Top 5 Summer Downloads From Your Library!

Summer is finally here! That means plenty of time hanging out with friends, summer vacations, and amazing road trips.

 

Take your library with you all summer long with these amazing free downloads available from your Digital Library!

 

 

Quick Links:

Library Career Resources

Library Career Resources
School is almost out so it’s time to start applying to those summer jobs!
Your eLibrary has a wealth of information for FREE! We have career resources that include LIVE job coaches, practice videos to nail your next interview and more! Make sure you have your library barcode number handy and click on the links below:
Learning Express provides the most comprehensive selection of educational resources—including more than 1,000 tutorials, practice exams, and eBooks—for basic skills mastery, academic success, job preparation, and career advancement.

JobNow – Provides live interactive online help combined with online resources to guide you through the necessary tasks to get a job.

Here are 5 things you can do RIGHT NOW to improve your resume!

Free Audiobooks All Summer!

Free Audiobooks All Summer!

What is SYNC?

What?

SYNC is a free summer audiobook program for teens 13+. Returning April 27, 2017 SYNC will give away two complete audiobook downloads a week – pairs of high interest titles, based on weekly themes.   In 2016, 30 titles were given away over 15 weeks.

Why?

SYNC is dedicated to introducing the listening experience to the teen audience and demonstrates that Required Reading can be completed by listening.

Who?

SYNC is sponsored by AudioFile Magazine and titles are delivered through the OverDrive app. Download the app in advance to whichever device you anticipate listening on and be ready to go!

How?

Simply sign-up to get notifications of when the FREE audiobook downloads are available. You can receive alerts by text message, email newsletter, or by visiting www.audiobooksync.com. Titles change every Thursday at 7am ET when the program is running.

Please Note: Signing up for these alerts will not send you the titles. The alerts will simply tell you when and where the title is available to download.

Download Details

  • Downloads are in MP3 format, hosted by OverDrive, and are Mac and Windows compatible.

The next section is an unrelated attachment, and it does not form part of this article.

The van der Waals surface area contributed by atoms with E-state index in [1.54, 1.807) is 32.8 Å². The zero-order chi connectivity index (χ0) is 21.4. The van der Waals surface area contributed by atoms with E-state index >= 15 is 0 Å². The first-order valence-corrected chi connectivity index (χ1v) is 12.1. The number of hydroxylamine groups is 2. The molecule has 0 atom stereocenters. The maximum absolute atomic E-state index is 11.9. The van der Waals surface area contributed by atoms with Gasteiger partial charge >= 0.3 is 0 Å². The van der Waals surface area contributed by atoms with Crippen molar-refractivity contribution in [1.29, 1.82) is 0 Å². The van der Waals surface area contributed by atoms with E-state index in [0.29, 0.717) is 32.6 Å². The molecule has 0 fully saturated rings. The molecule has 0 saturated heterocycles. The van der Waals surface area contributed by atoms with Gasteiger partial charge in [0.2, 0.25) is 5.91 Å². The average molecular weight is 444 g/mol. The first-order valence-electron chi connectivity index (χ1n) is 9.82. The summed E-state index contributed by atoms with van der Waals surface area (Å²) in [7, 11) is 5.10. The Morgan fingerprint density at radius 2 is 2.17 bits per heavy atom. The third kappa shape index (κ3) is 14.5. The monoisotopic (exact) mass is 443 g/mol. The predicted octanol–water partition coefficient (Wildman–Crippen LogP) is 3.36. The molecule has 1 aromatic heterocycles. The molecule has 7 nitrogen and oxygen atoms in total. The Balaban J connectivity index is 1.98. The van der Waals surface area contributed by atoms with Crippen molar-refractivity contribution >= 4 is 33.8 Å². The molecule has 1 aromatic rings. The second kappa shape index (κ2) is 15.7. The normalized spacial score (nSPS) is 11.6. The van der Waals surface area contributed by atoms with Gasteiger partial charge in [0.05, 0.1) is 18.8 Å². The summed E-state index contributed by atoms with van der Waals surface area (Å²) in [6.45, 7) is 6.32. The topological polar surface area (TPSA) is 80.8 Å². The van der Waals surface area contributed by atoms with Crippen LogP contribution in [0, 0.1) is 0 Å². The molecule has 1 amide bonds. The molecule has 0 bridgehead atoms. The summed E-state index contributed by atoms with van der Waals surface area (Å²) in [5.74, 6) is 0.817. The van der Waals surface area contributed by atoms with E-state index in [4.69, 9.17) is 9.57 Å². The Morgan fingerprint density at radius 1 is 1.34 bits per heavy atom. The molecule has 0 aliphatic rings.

• Downloads will operate through the OverDrive app.
  • Most listening devices are supported.
  • Each SYNC audiobook will be available for download for a period of 7 days (only).
  • Titles, once downloaded, are yours to keep.

Is This Fake News?

Is This Fake News?

Whether you are looking for an academic article or just browsing your Facebook feed, it’s important to know how to evaluate sources of information.

 

Sometimes it can be difficult to tell if something online is from a news organization that practices traditional journalistic practices, or if its non-credible rift raft that Joe Schmoe wrote from his parent’s basement.

 

The Trust Project by Santa Clara University has created what they call “Trust Indicators” which you can find HERE. The Trust Project was created to provide “evidence of trustworthy reporting — accuracy, transparency and inclusion –plainly into news practices, tools and platforms”.

 

Examples of trust indicators are:

  • Disclosure of conflicts of interest
  • Distinguishes between news, analysis, and opinion.
  • Additional links to diverse sources recommended to readers

 

Questioning where the content is coming from is a GOOD thing. You won’t get faked out if you evaluate the source by looking for these key items:

 

Currency: How recent is the information, and when was it last updated?

Organization: Is it easy to find the information you need?

Accuracy: How reliable is the information, and are the facts accurate?

Bibliography: How easy is the work to cite in a bibliography? Does it give you the author, title, publisher, and date?

Unfamiliar Topics: How useful is it when you don’t know where to start?

Languages: How easily can the work provide languages other than English

Get the facts, not fake news!

 

 

Sources:

Banks, M. (2017). Fighting Fake News. American Libraries, 48(3/4), 18-21

 

Pogue, D. (2017). How to Stamp Out Fake News. Scientific American316(2), 24.

 

Stanford History Education Group. (2016). Evaluating information: The cornerstone of civic online reasoning. Palo Alto, CA: Author. https://sheg.stanford.edu/upload/V3LessonPlans/Executive%20Summary%20 11.21.16.pdf